Being Agnostic about the Hereafter
Clint Eastwood's new film makes us think about the hereafter.
Posted October 30, 2010
Clint Eastwood's latest excellent film, Hereafter, tackles a subject many of us spend a lot of time trying to avoid: whether there's a hereafter, and what happens when we and our loved ones die.
Hereafter, the simple, one-word title of Eastwood's film, doesn't come with a definite article before it, giving it a stamp of certainty or religious inflection. The film isn't called The Hereafter, but simply Hereafter, as in—all that follows, including the deaths that occur in the film and those that its protagonists almost miraculously avoid. (Minor spoiler ahead.)
Count me among those haunted and fascinated by Eastwood's film, just as I greatly admired his earlier Mystic River, Midnight in the Garden of Good and Evil, and Changeling. Even when the subject matter in Hereafter is difficult to watch, as in the opening horror of a massive tsunami hitting land, and later in the film, when we witness terrorist explosions based on recent European history, Eastwood's latest is intense and compelling. As the film's three storylines gradually dovetail, one grasps his willingness to consider "the hereafter" from many different angles, including, finally, whether there really is one.
One of Eastwood's characters, Didier (Thierry Neuvic) plays a French TV producer convinced there's no hereafter. Death is, to him, like being unplugged and joining an "eternal nothing." His girlfriend, reporter and author Marie LeLay (Cécile de France) isn't so sure, and finally writes a book about her near-death experience that draws both admiration and puzzlement. Though we probably come away from her storyline relieved that she's been able to work through her shock, it isn't so clear that trauma wasn't the strongest influence on her later behavior, including involuntary flashbacks to what she barely survived.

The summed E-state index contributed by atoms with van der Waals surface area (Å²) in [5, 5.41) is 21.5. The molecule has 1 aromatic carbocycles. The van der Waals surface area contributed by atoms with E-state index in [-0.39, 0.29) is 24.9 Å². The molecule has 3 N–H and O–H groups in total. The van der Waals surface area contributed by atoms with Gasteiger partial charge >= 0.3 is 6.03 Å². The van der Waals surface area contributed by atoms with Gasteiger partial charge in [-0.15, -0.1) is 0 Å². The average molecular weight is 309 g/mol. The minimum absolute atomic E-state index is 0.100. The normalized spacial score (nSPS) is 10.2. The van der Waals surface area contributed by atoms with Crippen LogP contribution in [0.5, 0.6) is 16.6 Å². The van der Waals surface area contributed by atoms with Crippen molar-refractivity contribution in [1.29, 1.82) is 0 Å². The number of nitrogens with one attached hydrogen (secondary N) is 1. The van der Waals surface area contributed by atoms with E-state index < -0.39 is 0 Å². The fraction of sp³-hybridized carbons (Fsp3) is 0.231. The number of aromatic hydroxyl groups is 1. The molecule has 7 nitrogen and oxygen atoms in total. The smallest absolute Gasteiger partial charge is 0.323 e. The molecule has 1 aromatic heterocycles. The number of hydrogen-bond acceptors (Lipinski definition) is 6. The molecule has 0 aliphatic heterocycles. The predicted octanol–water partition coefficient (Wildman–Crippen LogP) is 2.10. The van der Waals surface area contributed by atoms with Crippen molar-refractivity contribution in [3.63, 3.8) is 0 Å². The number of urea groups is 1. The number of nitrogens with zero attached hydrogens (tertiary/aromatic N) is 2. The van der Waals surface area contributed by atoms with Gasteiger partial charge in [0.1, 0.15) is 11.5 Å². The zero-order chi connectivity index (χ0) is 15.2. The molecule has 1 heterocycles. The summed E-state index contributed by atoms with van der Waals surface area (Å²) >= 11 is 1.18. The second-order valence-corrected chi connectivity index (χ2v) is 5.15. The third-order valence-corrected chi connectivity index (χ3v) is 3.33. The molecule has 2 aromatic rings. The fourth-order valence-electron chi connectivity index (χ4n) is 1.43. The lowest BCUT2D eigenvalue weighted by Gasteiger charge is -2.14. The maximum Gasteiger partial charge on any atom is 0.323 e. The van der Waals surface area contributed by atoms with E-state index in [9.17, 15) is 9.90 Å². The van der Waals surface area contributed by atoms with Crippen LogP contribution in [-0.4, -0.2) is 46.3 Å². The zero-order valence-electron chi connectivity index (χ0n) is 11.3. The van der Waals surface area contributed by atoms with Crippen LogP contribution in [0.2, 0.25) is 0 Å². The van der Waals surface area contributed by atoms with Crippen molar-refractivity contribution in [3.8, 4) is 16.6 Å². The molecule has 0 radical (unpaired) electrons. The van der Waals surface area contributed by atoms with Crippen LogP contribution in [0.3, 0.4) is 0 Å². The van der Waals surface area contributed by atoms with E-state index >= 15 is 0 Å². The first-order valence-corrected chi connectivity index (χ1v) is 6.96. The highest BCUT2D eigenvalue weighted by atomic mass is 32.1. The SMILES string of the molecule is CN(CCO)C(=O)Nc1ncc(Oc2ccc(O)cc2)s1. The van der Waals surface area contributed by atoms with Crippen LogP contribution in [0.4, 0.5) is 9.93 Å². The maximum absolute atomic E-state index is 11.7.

Other characters in the film are desperate to communicate with people they've lost to death, in scenes both moving and affecting. That they seem to find an answer through spirit medium George Lonegan (Matt Damon) doesn't exactly confirm Eastwood's stance on the hereafter, though Lonegan (unlike all other mediums in the film) seems unnervingly accurate in the information he relays from the dead. In the enigmatic shots of the "hereafter" that Eastwood presents, though, what we see resembles less an afterlife or paradise than a dazed and trance-like projection from semi-consciousness.
Certainly, Eastwood's emphasis on the "hereafter" is more secular than heavenly. Any religious meaning we attach to the film also has to collide with the shock of witnessing a natural event killing untold numbers of innocents. Anyone viewing their God as responsible for secondary causes would have to contend with something more there than the cliché that he or she "moves in a mysterious way."
Even Matt Damon's seemingly accurate communication with the dead, at the film's end, leaves one in a state of fascinated doubt about the status of his speech and what he's saying. We're left with enormously big questions, mostly unanswered, about what comes after.